News & Notes
January 14, 2019
How will planned 'Smart Corridor' help ease traffic woes on I-24?
The drive between Davidson and Rutherford counties using Interstate 24 can be unpredictable.
But the Tennessee Department of Transportation's new pilot called the I-24 Smart Corridor Project could be the solution.
"We can't make the road any shorter, but what we can do is make the commute time shorter in having reliability in your transportation," said Paul Degges, TDOT Chief Engineer.
The new Smart Corridor will be the first of its kind in Tennessee and it will use existing infrastructure to improve travel times for drivers.
It's part traditional construction, like more acceleration lanes, and part new technology.
"We're going to put 23 shoulder mounted dynamic message signs," said Degges. "Right now, the big overhead message signs are spaced out at about three miles."
The more frequent message signs on the interstate will provide more detailed updates to drivers of speed, lane or merge conditions ahead, while traveling information boards will guide drivers to alternate routes.
"It's going to allow the user in the network to make better decisions and hopefully we can actually reduce congestion and reduce secondary crashes," said Degges.
It'll also upgrade and adjust traffic signals of connector routes to optimize alternate route in the event of an incident on I-24.
Degges said the technology will also help TDOT more efficiently manage traffic, like finding the root of a slowdown.
January 4, 2019
$28M Gallatin project to connect SR-109 to Dobbins Pike will alleviate downtown traffic
After more than a decade of planning and preparation, the City of Gallatin will soon launch a $28 million project to build a connector roadway between State Route 109 and Dobbins Pike.
The city accepted a bid for $27,440,488 by Jones Brothers Inc. of Mt. Juliet to connect the northern and eastern areas of Gallatin by extending Hatten Track Road to State Route 109.
The project is expected to divert approximately 12 percent from Downtown Gallatin to the new road, according to a news release.
"What's unique is our city engineers and the Tennessee Department of Transportation (TDOT) are working together on this project, allowing us to better control the design," City Engineer Nick Tuttle said in a prepared statement, adding this project is the largest locally-managed road construction project of its kind in Tennessee.
December 19, 2018
'Merry Christmas, Franklin': Long-awaited Mack Hatcher extension breaks ground
After nearly a decade of waiting, Franklin residents will finally see progress on the newest extension of the Mack Hatcher Memorial Parkway.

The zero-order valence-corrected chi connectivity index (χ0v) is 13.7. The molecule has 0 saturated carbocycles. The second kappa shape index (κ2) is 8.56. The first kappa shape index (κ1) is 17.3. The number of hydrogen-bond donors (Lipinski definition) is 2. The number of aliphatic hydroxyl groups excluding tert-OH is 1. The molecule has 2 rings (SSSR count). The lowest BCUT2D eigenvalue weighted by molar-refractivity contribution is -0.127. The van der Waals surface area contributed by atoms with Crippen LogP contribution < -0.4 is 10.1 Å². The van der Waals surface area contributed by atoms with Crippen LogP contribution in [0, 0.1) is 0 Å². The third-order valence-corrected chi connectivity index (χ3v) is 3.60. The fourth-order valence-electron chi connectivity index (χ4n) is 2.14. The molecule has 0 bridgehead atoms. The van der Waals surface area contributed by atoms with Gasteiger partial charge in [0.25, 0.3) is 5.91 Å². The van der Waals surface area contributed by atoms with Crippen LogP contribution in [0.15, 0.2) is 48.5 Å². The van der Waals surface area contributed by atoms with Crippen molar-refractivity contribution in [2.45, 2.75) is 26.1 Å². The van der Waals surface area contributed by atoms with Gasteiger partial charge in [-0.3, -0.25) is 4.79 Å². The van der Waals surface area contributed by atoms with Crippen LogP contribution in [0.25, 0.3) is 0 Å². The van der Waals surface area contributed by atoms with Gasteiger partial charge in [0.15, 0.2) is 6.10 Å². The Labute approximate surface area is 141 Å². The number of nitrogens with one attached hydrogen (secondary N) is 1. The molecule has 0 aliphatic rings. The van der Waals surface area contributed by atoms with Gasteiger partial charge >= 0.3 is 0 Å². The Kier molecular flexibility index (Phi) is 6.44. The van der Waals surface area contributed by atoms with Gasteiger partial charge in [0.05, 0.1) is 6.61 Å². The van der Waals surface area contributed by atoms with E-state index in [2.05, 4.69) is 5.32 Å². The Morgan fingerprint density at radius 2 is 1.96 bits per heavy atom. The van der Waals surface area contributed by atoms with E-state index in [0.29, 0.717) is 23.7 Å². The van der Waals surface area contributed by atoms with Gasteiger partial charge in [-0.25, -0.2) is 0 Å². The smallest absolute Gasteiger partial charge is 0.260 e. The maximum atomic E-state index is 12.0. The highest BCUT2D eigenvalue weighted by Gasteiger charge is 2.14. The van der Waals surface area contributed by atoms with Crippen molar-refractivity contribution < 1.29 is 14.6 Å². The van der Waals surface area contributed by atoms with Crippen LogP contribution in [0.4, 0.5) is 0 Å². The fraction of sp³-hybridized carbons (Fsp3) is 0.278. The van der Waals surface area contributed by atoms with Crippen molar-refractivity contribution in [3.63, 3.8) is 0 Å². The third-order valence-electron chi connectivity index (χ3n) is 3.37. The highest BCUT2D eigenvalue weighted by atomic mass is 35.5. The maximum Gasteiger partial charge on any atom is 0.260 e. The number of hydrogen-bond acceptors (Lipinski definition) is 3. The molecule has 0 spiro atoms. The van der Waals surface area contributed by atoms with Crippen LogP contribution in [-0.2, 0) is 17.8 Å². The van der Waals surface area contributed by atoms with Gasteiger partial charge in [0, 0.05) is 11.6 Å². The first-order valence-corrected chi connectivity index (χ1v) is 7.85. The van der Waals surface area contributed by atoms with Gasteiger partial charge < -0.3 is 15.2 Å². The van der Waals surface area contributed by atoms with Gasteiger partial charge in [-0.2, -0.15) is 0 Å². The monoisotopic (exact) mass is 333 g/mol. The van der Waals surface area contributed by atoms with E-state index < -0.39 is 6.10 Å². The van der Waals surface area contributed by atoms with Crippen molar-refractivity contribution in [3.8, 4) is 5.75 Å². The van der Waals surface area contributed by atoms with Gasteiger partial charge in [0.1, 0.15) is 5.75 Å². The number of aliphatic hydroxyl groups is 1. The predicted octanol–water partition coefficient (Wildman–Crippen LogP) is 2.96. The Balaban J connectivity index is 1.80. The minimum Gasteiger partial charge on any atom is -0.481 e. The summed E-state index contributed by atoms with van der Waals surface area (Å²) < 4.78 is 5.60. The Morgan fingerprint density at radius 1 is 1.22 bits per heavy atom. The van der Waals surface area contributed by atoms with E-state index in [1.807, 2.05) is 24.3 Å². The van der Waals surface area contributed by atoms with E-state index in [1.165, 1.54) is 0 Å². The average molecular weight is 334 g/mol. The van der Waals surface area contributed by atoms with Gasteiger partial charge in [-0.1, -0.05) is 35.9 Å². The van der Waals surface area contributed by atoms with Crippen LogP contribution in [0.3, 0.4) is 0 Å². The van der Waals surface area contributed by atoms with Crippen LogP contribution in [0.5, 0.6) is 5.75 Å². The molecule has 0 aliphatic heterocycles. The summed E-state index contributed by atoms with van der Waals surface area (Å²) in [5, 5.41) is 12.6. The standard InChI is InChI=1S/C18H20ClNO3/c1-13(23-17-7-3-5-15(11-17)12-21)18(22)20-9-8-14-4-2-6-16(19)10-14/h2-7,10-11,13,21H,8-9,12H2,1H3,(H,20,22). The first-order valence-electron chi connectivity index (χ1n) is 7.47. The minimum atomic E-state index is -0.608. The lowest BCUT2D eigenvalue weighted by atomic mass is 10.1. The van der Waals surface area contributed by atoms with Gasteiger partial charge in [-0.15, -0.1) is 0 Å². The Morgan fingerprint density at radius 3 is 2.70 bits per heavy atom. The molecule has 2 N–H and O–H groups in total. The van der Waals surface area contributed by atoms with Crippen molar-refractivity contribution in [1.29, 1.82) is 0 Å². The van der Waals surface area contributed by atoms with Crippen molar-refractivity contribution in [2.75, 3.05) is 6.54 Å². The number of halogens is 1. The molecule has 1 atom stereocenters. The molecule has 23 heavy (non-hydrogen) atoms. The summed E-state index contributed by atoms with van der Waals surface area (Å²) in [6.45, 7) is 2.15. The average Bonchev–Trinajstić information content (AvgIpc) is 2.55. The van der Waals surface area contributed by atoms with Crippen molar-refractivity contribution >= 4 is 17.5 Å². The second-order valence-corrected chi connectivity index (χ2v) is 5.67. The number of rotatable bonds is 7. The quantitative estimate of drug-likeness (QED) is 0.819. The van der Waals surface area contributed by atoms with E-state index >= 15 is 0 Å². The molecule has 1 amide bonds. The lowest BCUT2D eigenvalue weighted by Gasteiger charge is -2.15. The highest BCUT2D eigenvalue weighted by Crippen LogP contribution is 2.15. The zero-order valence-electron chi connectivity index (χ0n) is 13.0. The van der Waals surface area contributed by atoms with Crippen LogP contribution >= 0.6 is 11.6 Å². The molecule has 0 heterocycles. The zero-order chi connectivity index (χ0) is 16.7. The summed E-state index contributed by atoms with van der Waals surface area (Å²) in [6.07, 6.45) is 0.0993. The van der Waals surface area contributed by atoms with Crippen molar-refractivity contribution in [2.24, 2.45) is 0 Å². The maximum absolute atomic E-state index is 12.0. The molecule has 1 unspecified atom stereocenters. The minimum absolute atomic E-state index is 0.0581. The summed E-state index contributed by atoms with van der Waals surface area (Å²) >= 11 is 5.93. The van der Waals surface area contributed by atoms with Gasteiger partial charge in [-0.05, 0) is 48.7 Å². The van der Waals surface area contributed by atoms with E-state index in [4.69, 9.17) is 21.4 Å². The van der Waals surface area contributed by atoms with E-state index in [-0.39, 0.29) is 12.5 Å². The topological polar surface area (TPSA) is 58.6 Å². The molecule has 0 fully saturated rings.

The improvements will stretch from the existing intersection at Mack Hatcher and Hillsboro Road to the Westhaven neighborhood on Highway 96 West. The total cost of the 3.2-mile project will be about $46 million, according to officials from the Tennessee Department of Transportation.
"Merry Christmas, Franklin," Mayor Ken Moore said. "Santa has come. No one can remember how long this has been on Franklin's project list. We appreciate the opportunity to have this road."
The roadway will cross over the Harpeth River twice.
Phase I will include the construction of the inside half of the entire roadway. With this project, there will be one travel lane in each direction. However, the intersections at Highway 96 West, Del Rio Pike and Hillsboro Road will be built in their entirety.
Phase II of the project hasn't been funded. That construction phase will add two travel lanes outside of the median.
December 12, 2018
Nashville loses out on transit grant
Federal officials have rejected Metro's application for a $1.5 million BUILD Transportation grant to help finance a two-year corridor study of Dickerson Pike, Mayor David Briley's office confirmed Tuesday.
The study was meant to help reshape the future of Dickerson Pike, which runs downtown through the northern part of East Nashville. The study would have determined the viability of bus rapid transit along the corridor, as well as identify where Metro could designate a potential redevelopment district along Dickerson. The creation of such a district would allow the Metropolitan Development and Housing Authority to use taxpayer incentives to juice transit-focused development.
December 10, 2018
Traffic, transit at core of debate over proposed West End tower
Downtown Nashville's expansion is delivering more dense development than ever before to neighborhoods outside the urban core and fueling contention among residents tired of sitting in traffic and staring at glassy towers.
On the edge of Midtown, four neighborhood groups have banded together against a proposal for what would be one of the largest buildings in West End.
Brentwood-based GBT Realty wants to erect a 378,700-square-foot tower with a 175-room hotel, shops, and either offices or residences. The building would sit on a 1.5-acre lot bound by Murphy Road, West End Avenue and Interstate 440.
The proposed 207-foot-tall tower is nearly double the size allowed by existing zoning regulations and would dwarf several nearby high-rises.
The bid shocked neighbors in West End, Hillsboro, Sylvan Park and Richland, who say that it's one large step closer to traffic gridlock.
December 7, 2018
Alexander: $25 Million Federal Grant Will Help Fix Middle Tennessee’s Traffic Jams